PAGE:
Pope Benedict called on Islamic countries in the Middle East Sunday to guarantee freedom of worship to non-Muslims and said peace in the region was the best remedy for a worrying exodus of Christians.
He made his a appeal at a solemn mass in St Peter’s Basilica ending a two week Vatican summit of bishops from the Middle East, whose final document criticised Israel and urged the Jewish state to end its occupation of Palestinian territories.
In his sermon at the gathering’s ceremonial end, the pope said freedom of religion was “one of the fundamental human rights that each state should always respect.” He said that while some states in the Middle East allowed freedom of belief, “the space given to the freedom to practise religion is often quite limited.”
At least 3.5 million Christians of all denominations live in the Gulf Arab region, the birthplace of Islam and home to some of the most conservative Arab Muslim societies in the world. The freedom to practise Christianity – or any religion other than Islam – is not always a given in the Gulf and varies from country to country.
The Pope said all citizens in Middle Eastern countries would benefit from greater freedom of religion and backed a call by the synod participants for Muslims and Christians to open an “urgent and useful” dialogue on the thorny issue.
PEACE WILL STOP CHRISTIAN EXODUS: Trying to bring about a Middle East peace with a two-state solution was a main theme of the synod participants and the pope took up their plea in his homily. “Peace is possible. Peace is urgent. Peace is an indispensable condition for a life worthy of the human person and of society. Peace is also the best remedy to avoid immigration from the Middle East,” he said.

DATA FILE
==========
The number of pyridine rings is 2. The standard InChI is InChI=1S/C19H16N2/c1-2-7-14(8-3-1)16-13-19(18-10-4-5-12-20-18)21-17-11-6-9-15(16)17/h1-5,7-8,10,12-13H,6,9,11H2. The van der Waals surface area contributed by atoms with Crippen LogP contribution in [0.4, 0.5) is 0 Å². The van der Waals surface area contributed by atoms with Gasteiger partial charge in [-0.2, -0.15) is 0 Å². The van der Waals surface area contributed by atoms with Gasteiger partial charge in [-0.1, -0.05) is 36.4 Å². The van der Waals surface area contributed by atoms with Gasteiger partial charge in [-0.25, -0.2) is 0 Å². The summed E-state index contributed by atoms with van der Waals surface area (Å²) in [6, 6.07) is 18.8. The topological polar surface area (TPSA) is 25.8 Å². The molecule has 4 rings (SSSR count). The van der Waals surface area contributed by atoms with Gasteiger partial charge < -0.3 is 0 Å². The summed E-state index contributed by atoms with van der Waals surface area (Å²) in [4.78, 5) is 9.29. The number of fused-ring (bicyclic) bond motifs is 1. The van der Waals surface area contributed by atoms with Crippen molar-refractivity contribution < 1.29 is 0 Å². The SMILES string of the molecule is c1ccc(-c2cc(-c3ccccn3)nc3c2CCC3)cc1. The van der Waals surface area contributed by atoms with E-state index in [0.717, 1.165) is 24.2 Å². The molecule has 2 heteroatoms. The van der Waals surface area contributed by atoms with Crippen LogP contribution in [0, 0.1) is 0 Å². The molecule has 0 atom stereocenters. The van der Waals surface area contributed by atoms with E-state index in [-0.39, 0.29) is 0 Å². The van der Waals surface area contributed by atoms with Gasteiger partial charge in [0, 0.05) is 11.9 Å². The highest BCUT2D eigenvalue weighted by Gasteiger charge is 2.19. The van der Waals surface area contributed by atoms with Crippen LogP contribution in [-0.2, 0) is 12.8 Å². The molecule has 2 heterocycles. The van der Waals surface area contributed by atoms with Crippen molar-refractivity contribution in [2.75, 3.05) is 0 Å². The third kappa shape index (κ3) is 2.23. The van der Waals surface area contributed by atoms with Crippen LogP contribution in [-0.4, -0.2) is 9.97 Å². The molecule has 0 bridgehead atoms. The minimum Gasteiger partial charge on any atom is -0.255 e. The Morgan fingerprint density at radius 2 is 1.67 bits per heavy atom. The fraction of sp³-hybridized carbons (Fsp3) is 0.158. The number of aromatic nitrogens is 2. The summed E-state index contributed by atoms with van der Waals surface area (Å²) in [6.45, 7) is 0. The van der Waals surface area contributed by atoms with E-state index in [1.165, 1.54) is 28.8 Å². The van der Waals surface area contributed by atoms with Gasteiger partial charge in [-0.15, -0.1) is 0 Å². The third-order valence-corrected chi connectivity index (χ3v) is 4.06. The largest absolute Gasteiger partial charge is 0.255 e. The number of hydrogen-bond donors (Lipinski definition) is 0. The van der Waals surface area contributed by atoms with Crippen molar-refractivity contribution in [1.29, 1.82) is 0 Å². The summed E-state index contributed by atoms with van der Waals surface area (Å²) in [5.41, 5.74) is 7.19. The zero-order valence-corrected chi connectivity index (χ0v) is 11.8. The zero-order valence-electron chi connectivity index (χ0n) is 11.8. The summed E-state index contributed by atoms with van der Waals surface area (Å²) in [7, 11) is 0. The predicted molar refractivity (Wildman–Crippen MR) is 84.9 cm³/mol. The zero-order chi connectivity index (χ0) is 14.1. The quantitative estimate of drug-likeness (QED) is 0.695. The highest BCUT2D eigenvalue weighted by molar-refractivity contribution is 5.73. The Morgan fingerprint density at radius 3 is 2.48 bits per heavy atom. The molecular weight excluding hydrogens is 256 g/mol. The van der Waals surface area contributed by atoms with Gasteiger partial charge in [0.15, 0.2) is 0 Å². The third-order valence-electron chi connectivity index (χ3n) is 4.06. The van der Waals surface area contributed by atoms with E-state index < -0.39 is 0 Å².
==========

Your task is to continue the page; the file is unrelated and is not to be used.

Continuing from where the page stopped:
In its concluding message, issued after two weeks of meetings, the synod said that Israel cannot use the biblical concept of a promised land or a chosen people to justify new settlements in Jerusalem or any territorial claims.
Many Jewish settlers and right-wing Israelis claim a biblical birthright to the occupied West Bank, which they call Judea and Samaria and regard as a part of historical, ancient Israel given to the Jews by God.
In a response, Israeli Foreign Ministry spokesman Yigal Palmor said theological disputes over the interpretation of the holy scriptures disappeared with the Middle Ages, adding: “It doesn’t seem like a wise move to revive them.”